Author Topic: Two dumb questions about opamp lore and a solar pump controller circuit I found.  (Read 4816 times)

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Offline Ed.Kloonk

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Hi.

Here is a schematic I found on Google images with no further detail. Most of it I can follow, but there are two things I don't quite understand...

1) What is the purpose of the diode(if it is not just for polarity protection) and the 10ohm resistor near the 12v input?

2) Why would you tie one of the op-amp inputs to the other unused op-amp? Wouldn't be more sensible to tie that input (pin 5) to ground since the pin next to it (pin 6) is grounded and pin four(gnd) is not so far away either?

 ???
 

Offline Psi

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Found some more info on that circuit here, might be useful

http://www.siliconchip.com.au/cms/A_30610/article.html

The diode maybe there to protect against back emf from the motor.
« Last Edit: May 08, 2011, 10:04:49 am by Psi »
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Offline Ed.Kloonk

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Ah. Thanks for that.

 :)
 

Online Mechatrommer

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The diode maybe there to protect against back emf from the motor.
look like not.
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Offline Psi

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The diode maybe there to protect against back emf from the motor.
look like not.


It would block reverse polarity produced from any back emf when the supply is cut. But yeah, its not located across the motor like one might expect.
« Last Edit: May 08, 2011, 01:02:38 pm by Psi »
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Offline bilko

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I would say it is used to decouple the control circuit power supply from the motor power supply.

The 10 ohm resistor and reservoir capacitor provide a smoothed voltage to the LM393 comparator circuit. The diode prevents the control voltage draining back when the motor is switched on. Without the diode, the control circuit would switch off when the motor is switched on, causing the circuit to oscillate (depending on the size of the motor)

« Last Edit: May 08, 2011, 01:44:02 pm by yachtronics »
 

Offline Psi

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yeeh, that makes sense
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Online mikeselectricstuff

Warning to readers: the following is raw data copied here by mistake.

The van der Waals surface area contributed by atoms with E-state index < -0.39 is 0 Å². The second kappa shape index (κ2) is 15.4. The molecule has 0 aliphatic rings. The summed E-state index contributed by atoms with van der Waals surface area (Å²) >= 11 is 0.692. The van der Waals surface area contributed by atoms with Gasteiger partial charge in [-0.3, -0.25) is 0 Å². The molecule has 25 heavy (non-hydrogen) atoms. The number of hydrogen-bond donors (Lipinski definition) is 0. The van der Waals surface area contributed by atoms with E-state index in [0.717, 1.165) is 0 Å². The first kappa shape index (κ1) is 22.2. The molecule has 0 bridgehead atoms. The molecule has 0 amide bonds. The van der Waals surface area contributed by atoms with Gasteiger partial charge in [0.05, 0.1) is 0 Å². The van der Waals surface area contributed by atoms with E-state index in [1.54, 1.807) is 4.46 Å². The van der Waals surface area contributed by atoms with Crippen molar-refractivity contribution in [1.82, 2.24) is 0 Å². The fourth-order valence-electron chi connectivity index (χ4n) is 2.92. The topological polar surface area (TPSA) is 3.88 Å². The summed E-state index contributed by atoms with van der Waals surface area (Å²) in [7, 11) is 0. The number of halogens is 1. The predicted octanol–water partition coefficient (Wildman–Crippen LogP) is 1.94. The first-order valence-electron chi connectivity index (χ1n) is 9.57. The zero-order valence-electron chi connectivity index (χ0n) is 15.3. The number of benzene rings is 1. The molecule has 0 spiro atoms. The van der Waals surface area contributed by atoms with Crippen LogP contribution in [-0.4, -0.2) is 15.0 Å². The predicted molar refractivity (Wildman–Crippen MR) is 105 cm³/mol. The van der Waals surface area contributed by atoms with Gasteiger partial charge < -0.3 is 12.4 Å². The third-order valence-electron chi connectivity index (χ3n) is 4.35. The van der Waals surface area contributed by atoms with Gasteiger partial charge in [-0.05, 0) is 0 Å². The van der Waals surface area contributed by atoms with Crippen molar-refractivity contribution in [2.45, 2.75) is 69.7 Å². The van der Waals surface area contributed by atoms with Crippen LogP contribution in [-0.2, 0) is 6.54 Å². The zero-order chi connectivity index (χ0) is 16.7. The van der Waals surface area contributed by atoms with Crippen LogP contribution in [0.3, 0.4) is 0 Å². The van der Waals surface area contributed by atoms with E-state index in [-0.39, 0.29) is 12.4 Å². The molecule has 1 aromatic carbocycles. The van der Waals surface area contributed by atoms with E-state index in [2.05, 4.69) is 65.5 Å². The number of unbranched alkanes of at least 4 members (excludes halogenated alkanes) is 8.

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LM393 is a comparator, not an opamp. tying comparator inputs together may cause oscillation, so they use inputs that will always be significantly different.

BTW the reason the diode is where it is is to avoid it needing to be big enough to carry the motor current. If connected backwards, the MOSFET's body diode would turn on, & the motor would run (backwards), but the diode protects the rest of the circuit.
The 10R provides some filtering, and may also be intended to act as a fuse, in case of a fault with the control circuit drawing excessive power. 
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Offline scrat

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BTW the reason the diode is where it is is to avoid it needing to be big enough to carry the motor current. If connected backwards, the MOSFET's body diode would turn on, & the motor would run (backwards), but the diode protects the rest of the circuit.

I can't get this. How could the MOSFET's gate, or the high value resistors conduct the DC motor's current? With reversed DC input the current won't need to pass through the series diode, it will simply go on the MOSFET's body diode, as you mention.

I agree with yachtronics.
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Online mikeselectricstuff

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BTW the reason the diode is where it is is to avoid it needing to be big enough to carry the motor current. If connected backwards, the MOSFET's body diode would turn on, & the motor would run (backwards), but the diode protects the rest of the circuit.

I can't get this. How could the MOSFET's gate, or the high value resistors conduct the DC motor's current? With reversed DC input the current won't need to pass through the series diode, it will simply go on the MOSFET's body diode, as you mention.

They don't - maybe you misunderstood my comment - I was mentioning the reason why the reverse-polarity diode wasn't at the DC input to the whole circuit, which might be the more obvious place to someone reading a 'beginners' forum.
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Offline Ed.Kloonk

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Wow. Thanks for all the replies. Fantastic information. I learned something several things today.

 :)
 

Offline scrat

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@mike: I see now... If the motor running reversed isn't a problem, you don't need protection there, of course.
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